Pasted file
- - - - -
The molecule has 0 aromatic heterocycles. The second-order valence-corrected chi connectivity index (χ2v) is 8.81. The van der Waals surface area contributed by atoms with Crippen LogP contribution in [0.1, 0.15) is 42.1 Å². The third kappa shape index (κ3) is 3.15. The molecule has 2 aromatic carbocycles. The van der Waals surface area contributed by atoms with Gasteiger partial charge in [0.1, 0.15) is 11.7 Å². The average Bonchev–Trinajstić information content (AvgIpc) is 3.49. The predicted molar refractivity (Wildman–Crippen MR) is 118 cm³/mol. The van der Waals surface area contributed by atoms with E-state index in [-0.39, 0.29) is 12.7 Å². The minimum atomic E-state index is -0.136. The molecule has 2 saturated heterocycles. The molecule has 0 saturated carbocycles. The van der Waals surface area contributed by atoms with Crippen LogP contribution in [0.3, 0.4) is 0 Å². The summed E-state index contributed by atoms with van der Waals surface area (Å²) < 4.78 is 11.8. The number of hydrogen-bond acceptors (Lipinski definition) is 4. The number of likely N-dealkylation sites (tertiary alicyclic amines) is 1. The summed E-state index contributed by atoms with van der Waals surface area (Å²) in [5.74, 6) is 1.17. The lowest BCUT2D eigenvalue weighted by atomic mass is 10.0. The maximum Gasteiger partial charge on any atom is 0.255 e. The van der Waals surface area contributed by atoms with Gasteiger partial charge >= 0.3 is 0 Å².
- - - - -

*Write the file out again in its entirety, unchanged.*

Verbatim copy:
The molecule has 0 aromatic heterocycles. The second-order valence-corrected chi connectivity index (χ2v) is 8.81. The van der Waals surface area contributed by atoms with Crippen LogP contribution in [0.1, 0.15) is 42.1 Å². The third kappa shape index (κ3) is 3.15. The molecule has 2 aromatic carbocycles. The van der Waals surface area contributed by atoms with Gasteiger partial charge in [0.1, 0.15) is 11.7 Å². The average Bonchev–Trinajstić information content (AvgIpc) is 3.49. The predicted molar refractivity (Wildman–Crippen MR) is 118 cm³/mol. The van der Waals surface area contributed by atoms with E-state index in [-0.39, 0.29) is 12.7 Å². The minimum atomic E-state index is -0.136. The molecule has 2 saturated heterocycles. The molecule has 0 saturated carbocycles. The van der Waals surface area contributed by atoms with Crippen LogP contribution in [0.3, 0.4) is 0 Å². The summed E-state index contributed by atoms with van der Waals surface area (Å²) < 4.78 is 11.8. The number of hydrogen-bond acceptors (Lipinski definition) is 4. The number of likely N-dealkylation sites (tertiary alicyclic amines) is 1. The summed E-state index contributed by atoms with van der Waals surface area (Å²) in [5.74, 6) is 1.17. The lowest BCUT2D eigenvalue weighted by atomic mass is 10.0. The maximum Gasteiger partial charge on any atom is 0.255 e. The van der Waals surface area contributed by atoms with Gasteiger partial charge >= 0.3 is 0 Å².